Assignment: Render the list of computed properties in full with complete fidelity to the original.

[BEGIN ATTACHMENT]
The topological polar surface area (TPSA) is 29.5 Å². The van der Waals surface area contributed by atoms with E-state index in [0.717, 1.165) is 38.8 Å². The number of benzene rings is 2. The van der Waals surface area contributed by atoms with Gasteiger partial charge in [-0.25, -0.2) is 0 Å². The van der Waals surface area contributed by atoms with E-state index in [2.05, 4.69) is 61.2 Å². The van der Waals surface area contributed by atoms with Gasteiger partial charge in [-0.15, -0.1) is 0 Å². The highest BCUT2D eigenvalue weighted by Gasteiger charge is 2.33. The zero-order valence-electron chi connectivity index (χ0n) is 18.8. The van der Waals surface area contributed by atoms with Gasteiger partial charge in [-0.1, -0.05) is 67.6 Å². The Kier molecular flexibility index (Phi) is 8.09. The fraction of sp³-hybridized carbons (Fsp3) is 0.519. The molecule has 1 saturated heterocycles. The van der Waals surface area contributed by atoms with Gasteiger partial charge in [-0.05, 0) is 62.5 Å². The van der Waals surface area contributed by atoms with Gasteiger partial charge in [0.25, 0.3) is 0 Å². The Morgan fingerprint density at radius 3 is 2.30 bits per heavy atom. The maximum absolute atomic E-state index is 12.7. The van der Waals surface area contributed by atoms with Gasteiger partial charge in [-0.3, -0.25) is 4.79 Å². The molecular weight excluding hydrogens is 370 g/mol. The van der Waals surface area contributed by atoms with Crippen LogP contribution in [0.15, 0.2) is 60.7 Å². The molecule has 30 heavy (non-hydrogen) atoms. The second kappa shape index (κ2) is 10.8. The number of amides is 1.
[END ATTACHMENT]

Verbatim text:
The topological polar surface area (TPSA) is 29.5 Å². The van der Waals surface area contributed by atoms with E-state index in [0.717, 1.165) is 38.8 Å². The number of benzene rings is 2. The van der Waals surface area contributed by atoms with Gasteiger partial charge in [-0.25, -0.2) is 0 Å². The van der Waals surface area contributed by atoms with E-state index in [2.05, 4.69) is 61.2 Å². The van der Waals surface area contributed by atoms with Gasteiger partial charge in [-0.15, -0.1) is 0 Å². The highest BCUT2D eigenvalue weighted by Gasteiger charge is 2.33. The zero-order valence-electron chi connectivity index (χ0n) is 18.8. The van der Waals surface area contributed by atoms with Gasteiger partial charge in [-0.1, -0.05) is 67.6 Å². The Kier molecular flexibility index (Phi) is 8.09. The fraction of sp³-hybridized carbons (Fsp3) is 0.519. The molecule has 1 saturated heterocycles. The van der Waals surface area contributed by atoms with Gasteiger partial charge in [-0.05, 0) is 62.5 Å². The van der Waals surface area contributed by atoms with Gasteiger partial charge in [0.25, 0.3) is 0 Å². The Morgan fingerprint density at radius 3 is 2.30 bits per heavy atom. The maximum absolute atomic E-state index is 12.7. The van der Waals surface area contributed by atoms with Gasteiger partial charge in [-0.3, -0.25) is 4.79 Å². The molecular weight excluding hydrogens is 370 g/mol. The van der Waals surface area contributed by atoms with Crippen LogP contribution in [0.15, 0.2) is 60.7 Å². The molecule has 30 heavy (non-hydrogen) atoms. The second kappa shape index (κ2) is 10.8. The number of amides is 1.